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Fellowship Helps BYU Law Student Prepare for Work After Graduation
Image for Fellowship Helps BYU Law Student Prepare for Work After Graduation

[From the website of the J. Reuben Clark Law School, 11 July 2011]

Elsa Jacobsen is one of ten law students and recent graduates who contributed research to a Supreme Court amicus brief for Hosanna-Tabor Evangelical Church and School v. EEOC. Jacobsen gained valuable experience in research throughout her education at BYU Law—from her legal research and writing class to a Law and Religion Fellowship with the Office of General Counsel of The Church of Jesus Christ of Latter-day Saints.

Jacobsen cites her fellowship – offered through BYU’s International Center for Law and Religion Studies – as an important experience in her legal education. Serving in Salt Lake City with the General Counsel of the Church, Jacobsen had the opportunity to research international law while writing about legal issues with which she was not previous familiar.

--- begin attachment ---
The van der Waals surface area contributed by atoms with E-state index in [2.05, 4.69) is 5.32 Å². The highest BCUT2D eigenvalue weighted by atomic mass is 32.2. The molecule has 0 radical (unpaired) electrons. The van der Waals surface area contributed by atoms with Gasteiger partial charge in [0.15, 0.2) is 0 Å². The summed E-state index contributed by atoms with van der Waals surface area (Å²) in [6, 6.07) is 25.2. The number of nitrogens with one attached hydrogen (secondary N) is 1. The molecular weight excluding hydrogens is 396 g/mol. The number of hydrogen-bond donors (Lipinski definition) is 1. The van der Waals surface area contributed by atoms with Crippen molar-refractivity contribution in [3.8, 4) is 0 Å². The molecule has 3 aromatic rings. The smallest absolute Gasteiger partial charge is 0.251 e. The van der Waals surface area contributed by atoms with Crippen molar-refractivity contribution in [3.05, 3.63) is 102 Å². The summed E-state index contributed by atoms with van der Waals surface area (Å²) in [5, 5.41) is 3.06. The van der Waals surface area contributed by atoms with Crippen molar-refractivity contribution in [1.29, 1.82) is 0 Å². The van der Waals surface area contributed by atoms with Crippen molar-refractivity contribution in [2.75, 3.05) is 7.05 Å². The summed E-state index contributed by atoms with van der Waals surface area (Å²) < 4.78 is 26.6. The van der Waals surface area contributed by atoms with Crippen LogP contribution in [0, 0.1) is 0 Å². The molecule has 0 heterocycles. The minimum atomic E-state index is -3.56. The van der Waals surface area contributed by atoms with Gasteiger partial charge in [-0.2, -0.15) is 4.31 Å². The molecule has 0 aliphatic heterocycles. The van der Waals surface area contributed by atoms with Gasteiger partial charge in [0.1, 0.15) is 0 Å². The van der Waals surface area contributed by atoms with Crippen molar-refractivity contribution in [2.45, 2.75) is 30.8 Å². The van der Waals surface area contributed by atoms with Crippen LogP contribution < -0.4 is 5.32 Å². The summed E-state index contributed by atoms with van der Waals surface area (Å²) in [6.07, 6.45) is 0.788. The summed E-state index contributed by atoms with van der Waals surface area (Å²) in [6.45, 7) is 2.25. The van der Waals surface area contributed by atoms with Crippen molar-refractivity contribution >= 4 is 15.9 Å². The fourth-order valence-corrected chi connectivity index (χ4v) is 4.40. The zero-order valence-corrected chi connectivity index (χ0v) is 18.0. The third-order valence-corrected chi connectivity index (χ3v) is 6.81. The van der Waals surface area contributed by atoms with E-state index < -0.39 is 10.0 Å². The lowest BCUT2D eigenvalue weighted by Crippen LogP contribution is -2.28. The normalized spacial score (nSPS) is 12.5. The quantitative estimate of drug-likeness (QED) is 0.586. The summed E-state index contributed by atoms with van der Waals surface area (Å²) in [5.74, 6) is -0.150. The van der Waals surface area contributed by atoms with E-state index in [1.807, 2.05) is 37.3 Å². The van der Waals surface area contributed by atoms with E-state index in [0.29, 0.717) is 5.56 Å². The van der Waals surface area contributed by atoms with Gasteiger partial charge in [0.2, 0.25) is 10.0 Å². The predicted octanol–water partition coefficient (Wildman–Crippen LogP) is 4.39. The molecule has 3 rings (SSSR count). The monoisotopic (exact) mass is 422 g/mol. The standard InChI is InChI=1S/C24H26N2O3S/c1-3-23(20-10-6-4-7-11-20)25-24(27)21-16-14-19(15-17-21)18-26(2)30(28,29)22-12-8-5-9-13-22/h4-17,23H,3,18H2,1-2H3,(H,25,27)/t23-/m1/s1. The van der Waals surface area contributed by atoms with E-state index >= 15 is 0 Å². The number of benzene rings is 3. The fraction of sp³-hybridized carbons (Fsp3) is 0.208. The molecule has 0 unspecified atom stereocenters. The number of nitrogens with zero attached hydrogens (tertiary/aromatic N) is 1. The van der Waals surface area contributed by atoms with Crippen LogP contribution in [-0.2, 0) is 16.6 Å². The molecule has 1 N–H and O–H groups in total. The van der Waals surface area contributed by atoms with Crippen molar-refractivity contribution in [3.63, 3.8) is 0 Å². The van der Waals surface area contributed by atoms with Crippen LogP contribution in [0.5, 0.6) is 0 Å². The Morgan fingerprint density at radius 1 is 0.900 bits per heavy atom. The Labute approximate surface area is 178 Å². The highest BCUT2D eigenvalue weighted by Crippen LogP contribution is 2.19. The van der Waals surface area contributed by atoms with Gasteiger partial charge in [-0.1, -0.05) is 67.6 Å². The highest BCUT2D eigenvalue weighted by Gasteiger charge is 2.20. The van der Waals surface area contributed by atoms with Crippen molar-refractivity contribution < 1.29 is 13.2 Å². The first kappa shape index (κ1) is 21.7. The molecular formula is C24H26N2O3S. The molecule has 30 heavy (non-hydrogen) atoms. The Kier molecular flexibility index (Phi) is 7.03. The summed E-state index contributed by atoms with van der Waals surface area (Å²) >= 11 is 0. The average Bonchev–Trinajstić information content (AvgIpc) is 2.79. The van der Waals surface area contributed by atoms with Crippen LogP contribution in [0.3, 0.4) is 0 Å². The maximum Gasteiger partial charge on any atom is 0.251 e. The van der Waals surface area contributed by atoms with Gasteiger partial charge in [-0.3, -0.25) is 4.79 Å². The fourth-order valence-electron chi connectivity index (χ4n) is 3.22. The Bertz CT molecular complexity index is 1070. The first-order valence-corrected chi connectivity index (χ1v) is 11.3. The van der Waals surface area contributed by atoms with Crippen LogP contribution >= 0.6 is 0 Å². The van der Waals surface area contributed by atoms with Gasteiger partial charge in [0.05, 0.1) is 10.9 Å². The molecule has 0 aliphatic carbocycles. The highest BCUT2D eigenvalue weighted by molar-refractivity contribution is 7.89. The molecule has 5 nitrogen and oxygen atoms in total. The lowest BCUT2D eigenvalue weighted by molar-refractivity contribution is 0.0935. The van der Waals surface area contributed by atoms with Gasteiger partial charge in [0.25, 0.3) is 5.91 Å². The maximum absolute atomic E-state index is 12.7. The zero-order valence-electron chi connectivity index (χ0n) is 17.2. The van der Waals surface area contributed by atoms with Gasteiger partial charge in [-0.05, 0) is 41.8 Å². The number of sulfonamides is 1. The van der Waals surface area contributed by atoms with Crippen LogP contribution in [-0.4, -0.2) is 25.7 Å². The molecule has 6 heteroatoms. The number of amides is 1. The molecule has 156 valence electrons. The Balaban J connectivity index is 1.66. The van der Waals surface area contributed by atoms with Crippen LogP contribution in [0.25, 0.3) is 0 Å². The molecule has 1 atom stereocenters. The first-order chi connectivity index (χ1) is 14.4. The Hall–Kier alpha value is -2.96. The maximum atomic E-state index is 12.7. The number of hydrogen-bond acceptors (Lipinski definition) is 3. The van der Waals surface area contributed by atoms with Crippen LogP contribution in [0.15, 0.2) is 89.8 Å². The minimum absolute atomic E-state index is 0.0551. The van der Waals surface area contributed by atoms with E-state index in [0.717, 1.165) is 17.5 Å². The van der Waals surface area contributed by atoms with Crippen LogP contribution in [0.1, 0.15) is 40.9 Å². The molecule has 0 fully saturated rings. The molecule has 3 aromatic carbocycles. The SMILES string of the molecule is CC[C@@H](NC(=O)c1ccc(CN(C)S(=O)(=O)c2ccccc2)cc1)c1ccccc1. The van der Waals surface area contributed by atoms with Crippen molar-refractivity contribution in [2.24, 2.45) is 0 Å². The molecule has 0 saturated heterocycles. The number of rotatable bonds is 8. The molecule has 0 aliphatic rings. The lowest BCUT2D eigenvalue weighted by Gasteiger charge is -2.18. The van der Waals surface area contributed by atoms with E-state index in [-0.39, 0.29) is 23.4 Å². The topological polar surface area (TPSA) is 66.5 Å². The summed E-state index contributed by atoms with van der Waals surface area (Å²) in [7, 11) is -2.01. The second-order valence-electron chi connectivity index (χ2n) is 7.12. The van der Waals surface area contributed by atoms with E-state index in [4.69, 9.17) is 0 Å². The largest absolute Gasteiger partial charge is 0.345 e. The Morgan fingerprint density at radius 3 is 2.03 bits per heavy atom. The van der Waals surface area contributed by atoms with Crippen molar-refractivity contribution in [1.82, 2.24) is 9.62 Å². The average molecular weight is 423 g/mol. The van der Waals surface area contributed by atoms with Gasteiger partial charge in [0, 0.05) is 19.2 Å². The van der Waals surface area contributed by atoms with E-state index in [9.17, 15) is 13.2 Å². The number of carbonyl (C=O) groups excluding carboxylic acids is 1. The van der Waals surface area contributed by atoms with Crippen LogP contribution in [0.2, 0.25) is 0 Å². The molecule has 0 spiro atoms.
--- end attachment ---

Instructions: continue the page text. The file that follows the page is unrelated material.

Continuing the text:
“One of the things I learned is that researching is not an exact science,” Jacobsen said. "The research process might not go smoothly or quickly or progress in a linear fashion. That was a revelation of sorts, so serving the fellowship taught me to be even more persistent and resourceful."

Before coming to law school, Jacobsen worked with the Congressional Human Rights Caucus through a fellowship with the late Congressman Tom Lantos (D-CA). Consequently, her interest was piqued when she learned of the opportunity to explore issues of individual liberty with the International Center for Law and Religion Studies. Jacobsen’s interest and experience increased with her fellowship, and this past February she represented BYU Law as an oral advocate at the National Religious Freedom Moot Court Competition in Washington, DC.

"Choose [summer experiences] in areas where you have genuine interest," Jacobsen said. "You'll be more motivated to learn, to cultivate mentoring relationships, and to build on the experience in future work."

Jacobsen's research for the Supreme Court amicus brief dealt with the "ministerial exception," a First Amendment doctrine that bars most employment-related lawsuits brought against religious organizations by employees performing religious functions.